If Gaza wants free and unfettered access and movement, maybe they should beat their swords (rockets, bombs) into plow shears. Israel doesn’t want Gaza. Hell, no one does. One Israeli and Egyptian imposed sanctions exist solely to control the militants.

    • puppies on April 11, 2014, 12:20 am

      Thank you for the laugh of the day.
      I’m sure they are not so needy yet at the Propagandaministerium as to pay you.

    • talknic on April 11, 2014, 2:33 am

      @ Rational Zionist

      “If Gaza wants free and unfettered access and movement, maybe they should beat their swords (rockets, bombs) into plow shears. Israel doesn’t want Gaza. .. “

      Gaza is a part of Palestine. You’re saying Texas should not fight for the USA were the USA invaded, even though the invader didn’t want Texas?

      As for Israel not wanting Gaza. Red Heifer sh*t pal. I defy you to answer these Q’s honestly.
      1) Why has Israel illegally retained and illegally settled most of the non-Israeli territory of and around the Gaza Strip and claimed it for the State of Israel without having ever legally annexed it?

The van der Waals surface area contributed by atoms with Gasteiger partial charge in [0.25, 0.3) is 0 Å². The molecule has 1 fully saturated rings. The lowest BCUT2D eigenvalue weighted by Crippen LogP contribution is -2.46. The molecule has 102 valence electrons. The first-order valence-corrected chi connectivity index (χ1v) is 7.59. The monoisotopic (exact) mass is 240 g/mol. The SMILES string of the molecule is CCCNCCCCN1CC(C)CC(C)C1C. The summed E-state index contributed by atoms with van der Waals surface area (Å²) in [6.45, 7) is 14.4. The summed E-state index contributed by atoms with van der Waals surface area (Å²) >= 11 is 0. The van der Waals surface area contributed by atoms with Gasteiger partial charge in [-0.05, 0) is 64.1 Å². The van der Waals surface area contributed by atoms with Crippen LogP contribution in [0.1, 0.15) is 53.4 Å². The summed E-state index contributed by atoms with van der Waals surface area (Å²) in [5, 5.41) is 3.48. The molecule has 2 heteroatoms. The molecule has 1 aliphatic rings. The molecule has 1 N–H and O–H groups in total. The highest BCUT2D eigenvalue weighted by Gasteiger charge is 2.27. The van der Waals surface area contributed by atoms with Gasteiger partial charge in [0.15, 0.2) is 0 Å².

2) Why did Israel take military control of Gaza from Egypt and then begin to illegally settle it?

  7. Keith on April 9, 2014, 11:16 am

    JEFF LEVY- “…and was the only white superstar who publicly opposed George Bush II’s “war on terror.” (Living with War album, 2006)

    I am not going to delve into who may or may not be considered a “white superstar,” nor who all eventually publicly opposed the war on terror. My point is to ask WHEN this opposition manifested itself. Neil has an uncanny sense of detecting which way the wind is blowing and to posture accordingly. Finally opposing something years after it took effect doesn’t speak well for Neil’s analytical ability. Hey, I am glad he finally saw the error of his earlier actions, but let us not distort historical reality and Neil Young’s propensity to go with the flow. His initial support of the war on terror was well reported on dissident websites, I offer two quotes and links.